The World Council of Churches (WCC) Ecumenical Accompaniment Programme in Palestine and Israel (EAPPI) is beginning an East Jerusalem Initiative, through which the WCC-EAPPI is accompanying—even without a physical presence—families facing eviction and displacement, as well as people facing other violations of their rights. Below, WCC director of the Commission for the Churches on International Affairs Peter Prove explains the goals and history behind the East Jerusalem Initiative.
How is the WCC-EAPPI supporting the people in East Jerusalem?
Prove: WCC-EAPPI has been accompanying the communities of East Jerusalem for over a decade. Though currently unable to be physically present with members of the communities threatened with forced eviction and displacement – in Sheikh Jarrah, Silwan and elsewhere in East Jerusalem – WCC-EAPPI is looking to providing accompaniment in different ways, especially through advocacy initiatives such as the East Jerusalem Initiative that we are launching today.
Does WCC-EAPPI have a history of supporting communities in East Jerusalem?
Prove: For many years, WCC-EAPPI has been present with people in Sheikh Jarrah and other communities, meeting with families threatened with eviction and displacement, observing their nonviolent protest actions, and attending court hearings at their request and for their support. And as soon as circumstances permit, we will be back with them again in person.
In the meantime, when further court hearings and evictions take place, how can WCC-EAPPI accompany the affected people?
Prove: Firstly, through awareness-raising. In order to fully understand the injustice of this situation, one must know the context and history that brings the affected Palestinian families and communities into jeopardy of displacement for what for many is at least the second time.
It’s also important to make people aware of the inherently discriminatory nature of the relevant Israeli laws. After Israel annexed East Jerusalem in 1967, it passed a law allowing Jewish claimants to seek recovery of properties in East Jerusalem from Palestinian families. However, Palestinians are legally precluded from recovering properties from which they were displaced in West Jerusalem and elsewhere in Israel. Unfortunately, these discriminatory laws are being used by settler organizations that have the explicit goal of driving out Palestinians and replacing them with settlers.
Secondly, through advocacy for justice. We are inviting all WCC member churches and all people of conscience and good will to join with us in appealing to the Government of Israel to halt the evictions in Sheikh Jarrah and other similarly affected communities in East Jerusalem immediately, and to ensure that Israel’s obligations under international law – prohibiting it from changing laws and customs in occupied territory, from transferring populations in to and out of such territory, from destroying private property and forcible displacement, and from discriminating on national, racial or ethnic grounds – are fully respected and observed.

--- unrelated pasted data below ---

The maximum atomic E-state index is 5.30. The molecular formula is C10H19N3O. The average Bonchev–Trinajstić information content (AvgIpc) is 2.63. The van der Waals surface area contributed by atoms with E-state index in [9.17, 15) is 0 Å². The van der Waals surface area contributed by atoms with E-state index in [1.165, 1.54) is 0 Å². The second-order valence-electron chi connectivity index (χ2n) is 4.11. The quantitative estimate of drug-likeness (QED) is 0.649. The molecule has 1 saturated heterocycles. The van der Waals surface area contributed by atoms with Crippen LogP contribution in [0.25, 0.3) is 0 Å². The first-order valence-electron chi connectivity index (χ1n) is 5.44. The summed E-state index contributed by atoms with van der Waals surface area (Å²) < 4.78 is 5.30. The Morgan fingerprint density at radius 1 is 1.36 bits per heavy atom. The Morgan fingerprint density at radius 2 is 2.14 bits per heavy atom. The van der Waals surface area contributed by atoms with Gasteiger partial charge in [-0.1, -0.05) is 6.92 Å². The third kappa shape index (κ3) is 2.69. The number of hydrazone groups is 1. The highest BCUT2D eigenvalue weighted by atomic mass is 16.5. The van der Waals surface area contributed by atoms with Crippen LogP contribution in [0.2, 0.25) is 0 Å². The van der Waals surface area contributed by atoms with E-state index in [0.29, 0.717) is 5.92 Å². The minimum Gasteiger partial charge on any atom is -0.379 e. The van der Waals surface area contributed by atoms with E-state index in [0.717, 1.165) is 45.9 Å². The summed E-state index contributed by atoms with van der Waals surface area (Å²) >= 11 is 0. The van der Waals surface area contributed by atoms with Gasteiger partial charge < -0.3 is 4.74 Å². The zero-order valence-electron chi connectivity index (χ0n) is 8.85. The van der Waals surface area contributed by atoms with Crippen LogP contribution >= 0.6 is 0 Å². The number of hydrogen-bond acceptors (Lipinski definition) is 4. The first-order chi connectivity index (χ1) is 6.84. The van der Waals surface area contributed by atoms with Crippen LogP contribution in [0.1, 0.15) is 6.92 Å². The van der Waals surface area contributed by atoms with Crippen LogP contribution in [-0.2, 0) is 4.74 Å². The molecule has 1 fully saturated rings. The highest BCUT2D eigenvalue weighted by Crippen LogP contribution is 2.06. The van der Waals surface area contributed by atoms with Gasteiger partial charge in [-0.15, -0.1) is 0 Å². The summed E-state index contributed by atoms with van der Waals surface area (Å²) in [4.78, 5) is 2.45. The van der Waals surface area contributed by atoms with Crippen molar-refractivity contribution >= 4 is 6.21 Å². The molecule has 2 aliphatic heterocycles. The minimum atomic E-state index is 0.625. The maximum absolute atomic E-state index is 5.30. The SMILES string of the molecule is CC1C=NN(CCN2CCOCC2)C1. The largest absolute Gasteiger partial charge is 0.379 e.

You mentioned the importance of knowing the context and history of the situation. Can you explain in brief?
Prove: The families and communities now threatened with displacement already lost their homes at least once. Many people were displaced during the Arab-Israeli war of 1948. Jewish families who fled from Sheikh Jarrah at that time received alternative property for their housing – homes formerly owned by Palestinians – from the government of the newly-established State of Israel. As for the displaced Palestinians, Jordan and the UN provided for their relocation. Among these, 28 Palestinian refugee families were resettled in Sheikh Jarrah, East Jerusalem, in 1956. And now these people and their descendants face displacement again. But while Jewish claimants are legally enabled under Israel’s laws – even if they had no historical connection to the properties concerned – Palestinians are excluded from pursuing any similar claims to their former properties in Israel.
Israel has already expropriated 35% of East Jerusalem for Israeli settlements, while the 330,000 Palestinian residents of East Jerusalem face a lack of infrastructure and a severe housing shortage due to the constraints of Israeli planning and zoning policies and practices. Only 13% of East Jerusalem is covered by an approved planning scheme for Palestinians, a precondition for issuing building permits, and most of these areas are already built up. Consequently, many Palestinian homes in East Jerusalem lack an Israeli-issued building permit, potentially placing over 100,000 residents at risk of displacement.
Palestinian people have a right to be treated equally with others. And that is what we are calling for.
What can we as concerned members of the international community – churches, civil society organizations, and individuals – do to support the affected communities?
Prove: Everyone can join in raising awareness about the situation and the injustice it represents. Whether on social media, or in your community, organization, church or family, talk about it and spread the word.
Visit the WCC-EAPPI website and social media channels for information and for ideas for advocacy.
In particular, contact your elected local and national representatives, ask them about their response to this injustice, and try to get them to take action to address it.
And those who pray, please pray for the families living under this threat, and for the responsible authorities to be moved to recognize their equal human dignity and rights, and to ensure equal justice for all.
WCC’s East Jerusalem Initiative: photos and social media cards
WCC’s Ecumenical Accompaniment Programme in Palestine and Israel (EAPPI)
WCC’s work on peace-building, conflict transformation & reconciliation
First published on the World Council of Churches website on 7 July 2021.Jump to next article